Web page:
At the same time, Professor Hans Gross tried but failed to assume the guardianship of Otto and Frieda Gross’s son, Peter, and have him removed from his mother’s care. Frieda Gross was living at the time in Switzerland with the painter and anarchist Ernst Frick. Conflict between fathers and sons had become a favorite theme in contemporary literature. It was not surprising, therefore, that the father’s proceedings against his son triggered an international press campaign in which a number of leading anti-establishment figures participated, among others Maximilian Harden, Arnold Zweig, Else Lasker-Schüler, René Schickele and Guillaume Appollinaire in Paris. This campaign was so effective – the case was even mentioned in the Reichstag – that it was feared that force would be used to liberate Otto Gross from Tulln. Before he was transferred to Troppau in Silesia, he managed to smuggle out a letter that was published in Maximilian Harden’s Zukunft.

On July 8, 1914, he was released as “cured.” Three weeks after the outbreak of war, he volunteered to serve as doctor of infectious diseases in the Franz-Josef Krankenhaus in Vienna, and subsequently in other hospitals in Hungary and what is now Croatia. In Temesvar, Rumania, he became head of a typhus hospital. In 1916, his father died. His will, which he challenged, provided for the continuation of his legal restrictions.

A period of renewed creativity, interrupted by another attempt to cure his addition, followed. In Prague, he met Franz Kafka. They jointly planned to launch Blätter gegen den Machtwillen [a journal against the Will to Power]. This plan failed but another periodical, Die Freie Strasse [The Free Street], edited with two other friends, was published. It was described as a “preparatory work for the revolution,” a logical prelude to his final period in revolutionary Berlin where he played an influential role in expressionist, dadaist and communist circles. The writers Leonhard Frank, Johannes Becher, Franz Jung and Franz Werfel modeled characters in their novels on him.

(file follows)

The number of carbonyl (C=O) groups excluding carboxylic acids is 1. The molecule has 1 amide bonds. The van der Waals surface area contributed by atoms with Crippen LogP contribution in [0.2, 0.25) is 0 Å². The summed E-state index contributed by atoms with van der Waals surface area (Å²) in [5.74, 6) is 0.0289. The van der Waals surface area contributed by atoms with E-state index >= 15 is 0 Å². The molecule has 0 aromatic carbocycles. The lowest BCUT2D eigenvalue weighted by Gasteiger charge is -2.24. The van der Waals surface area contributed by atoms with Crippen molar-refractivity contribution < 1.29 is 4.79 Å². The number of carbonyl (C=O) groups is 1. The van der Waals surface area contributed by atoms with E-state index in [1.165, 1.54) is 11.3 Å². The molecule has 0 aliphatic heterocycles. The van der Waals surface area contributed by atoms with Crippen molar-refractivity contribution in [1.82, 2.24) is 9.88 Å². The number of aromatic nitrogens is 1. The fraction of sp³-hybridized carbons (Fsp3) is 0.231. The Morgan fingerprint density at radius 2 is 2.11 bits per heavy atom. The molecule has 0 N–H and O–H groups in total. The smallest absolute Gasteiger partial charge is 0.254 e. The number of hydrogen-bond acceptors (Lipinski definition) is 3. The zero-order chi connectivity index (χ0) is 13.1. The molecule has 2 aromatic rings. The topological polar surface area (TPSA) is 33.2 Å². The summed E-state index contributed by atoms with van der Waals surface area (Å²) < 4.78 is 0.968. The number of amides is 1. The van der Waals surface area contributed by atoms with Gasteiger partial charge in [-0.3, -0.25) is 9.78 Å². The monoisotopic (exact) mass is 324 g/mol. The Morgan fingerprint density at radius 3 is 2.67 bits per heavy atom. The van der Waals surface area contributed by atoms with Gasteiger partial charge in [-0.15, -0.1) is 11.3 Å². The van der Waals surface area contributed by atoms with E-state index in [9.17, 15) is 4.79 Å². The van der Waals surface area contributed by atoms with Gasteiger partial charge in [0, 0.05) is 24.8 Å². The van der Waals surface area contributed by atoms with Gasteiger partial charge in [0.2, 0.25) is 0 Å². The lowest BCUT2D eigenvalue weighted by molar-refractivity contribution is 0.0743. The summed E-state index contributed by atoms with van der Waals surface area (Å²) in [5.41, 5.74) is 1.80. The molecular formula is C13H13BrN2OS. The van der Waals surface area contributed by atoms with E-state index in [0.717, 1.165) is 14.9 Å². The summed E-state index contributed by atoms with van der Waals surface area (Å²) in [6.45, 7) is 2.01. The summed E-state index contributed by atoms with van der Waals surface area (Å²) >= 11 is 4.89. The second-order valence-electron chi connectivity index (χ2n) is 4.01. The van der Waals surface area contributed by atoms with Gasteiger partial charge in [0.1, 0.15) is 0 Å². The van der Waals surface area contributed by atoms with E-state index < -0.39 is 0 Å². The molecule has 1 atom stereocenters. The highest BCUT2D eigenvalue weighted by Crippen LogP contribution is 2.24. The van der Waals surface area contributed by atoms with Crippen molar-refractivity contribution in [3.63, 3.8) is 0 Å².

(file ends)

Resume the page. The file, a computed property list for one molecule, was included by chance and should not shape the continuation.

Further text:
His last chaotic weeks were spent in a state of acute destitution, anguish and failing health, in desperate need of drugs. A day or two after a group of friends had said they were unable to help him any more, and he had left them in anger, he was found in the entrance to a warehouse suffering from pneumonia, starved and frozen. He was taken to a sanatorium in Pankow where he died on February 13, 1920, at the age of forty-three. By mistake, he was buried in a Jewish cemetery.

In the month of his death, the Bonn publisher Marcus und Weber released his Three Essays about Inner Conflict.

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What Do Mahler, Rilke and Kafka Have in Common?

They were born in what is now the Czech Republic. But Gustav Mahler is renowned as an Austrian composer, Rainer Maria Rilke as a German poet and Franz Kafka as a Jewish writer who wrote in German.

On the occasion of the 150th anniversary of Mahler’s birth in Jihlava (German: Iglau) in eastern Bohemia, the Internet site of the Czech president’s office praises him as a world-famous “Czech” composer and conductor. In the daily Právo, his publicist Jiří Franěk bemoans how little the Czechs know about the famous non-Czech-speaking personalities born in their country.

“Mahler now has his monument. But things are far worse for one of our most celebrated authors – Rainer Maria Rilke. In the US, which does not exactly have the best educational system, practically every high school student is familiar with him. Here in the Czech Republic he’s almost unknown. He was born in Heinrichsgasse in Prague, but wrote in German…. The same would be true of Kafka if [the Germanist] Eduard Goldstücker hadn’t spread his fame. It’s not about the monuments, but what we owe to our compatriots who were perhaps not full-blooded Czechs, and even more what we owe ourselves. It is embarrassing not to know that someone was born just around the corner who the ‘rest of the world’ honours.”

Source: Eurotopics, July 8, 2010